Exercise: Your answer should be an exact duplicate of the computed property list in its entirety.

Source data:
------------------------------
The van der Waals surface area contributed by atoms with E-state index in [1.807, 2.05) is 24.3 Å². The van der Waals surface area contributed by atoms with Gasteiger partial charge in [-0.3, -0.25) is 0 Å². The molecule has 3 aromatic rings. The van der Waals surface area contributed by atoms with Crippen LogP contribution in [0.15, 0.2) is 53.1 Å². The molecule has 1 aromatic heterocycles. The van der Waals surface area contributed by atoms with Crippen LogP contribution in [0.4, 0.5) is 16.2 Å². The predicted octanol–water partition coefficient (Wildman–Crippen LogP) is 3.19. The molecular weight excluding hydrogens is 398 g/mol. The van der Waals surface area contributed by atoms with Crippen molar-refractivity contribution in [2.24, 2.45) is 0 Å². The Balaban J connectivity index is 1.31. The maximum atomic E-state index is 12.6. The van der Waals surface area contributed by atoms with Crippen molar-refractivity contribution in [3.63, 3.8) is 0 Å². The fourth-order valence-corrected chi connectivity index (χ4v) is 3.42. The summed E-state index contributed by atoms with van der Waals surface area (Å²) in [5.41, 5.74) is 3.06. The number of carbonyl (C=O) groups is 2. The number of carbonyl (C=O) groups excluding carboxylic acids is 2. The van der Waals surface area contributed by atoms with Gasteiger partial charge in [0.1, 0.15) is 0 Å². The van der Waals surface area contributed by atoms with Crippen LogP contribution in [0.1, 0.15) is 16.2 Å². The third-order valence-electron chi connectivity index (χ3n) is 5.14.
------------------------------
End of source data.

The van der Waals surface area contributed by atoms with E-state index in [1.807, 2.05) is 24.3 Å². The van der Waals surface area contributed by atoms with Gasteiger partial charge in [-0.3, -0.25) is 0 Å². The molecule has 3 aromatic rings. The van der Waals surface area contributed by atoms with Crippen LogP contribution in [0.15, 0.2) is 53.1 Å². The molecule has 1 aromatic heterocycles. The van der Waals surface area contributed by atoms with Crippen LogP contribution in [0.4, 0.5) is 16.2 Å². The predicted octanol–water partition coefficient (Wildman–Crippen LogP) is 3.19. The molecular weight excluding hydrogens is 398 g/mol. The van der Waals surface area contributed by atoms with Crippen molar-refractivity contribution in [2.24, 2.45) is 0 Å². The Balaban J connectivity index is 1.31. The maximum atomic E-state index is 12.6. The van der Waals surface area contributed by atoms with Crippen molar-refractivity contribution in [3.63, 3.8) is 0 Å². The fourth-order valence-corrected chi connectivity index (χ4v) is 3.42. The summed E-state index contributed by atoms with van der Waals surface area (Å²) in [5.41, 5.74) is 3.06. The number of carbonyl (C=O) groups is 2. The number of carbonyl (C=O) groups excluding carboxylic acids is 2. The van der Waals surface area contributed by atoms with Gasteiger partial charge in [0.1, 0.15) is 0 Å². The van der Waals surface area contributed by atoms with Crippen LogP contribution in [0.1, 0.15) is 16.2 Å². The third-order valence-electron chi connectivity index (χ3n) is 5.14.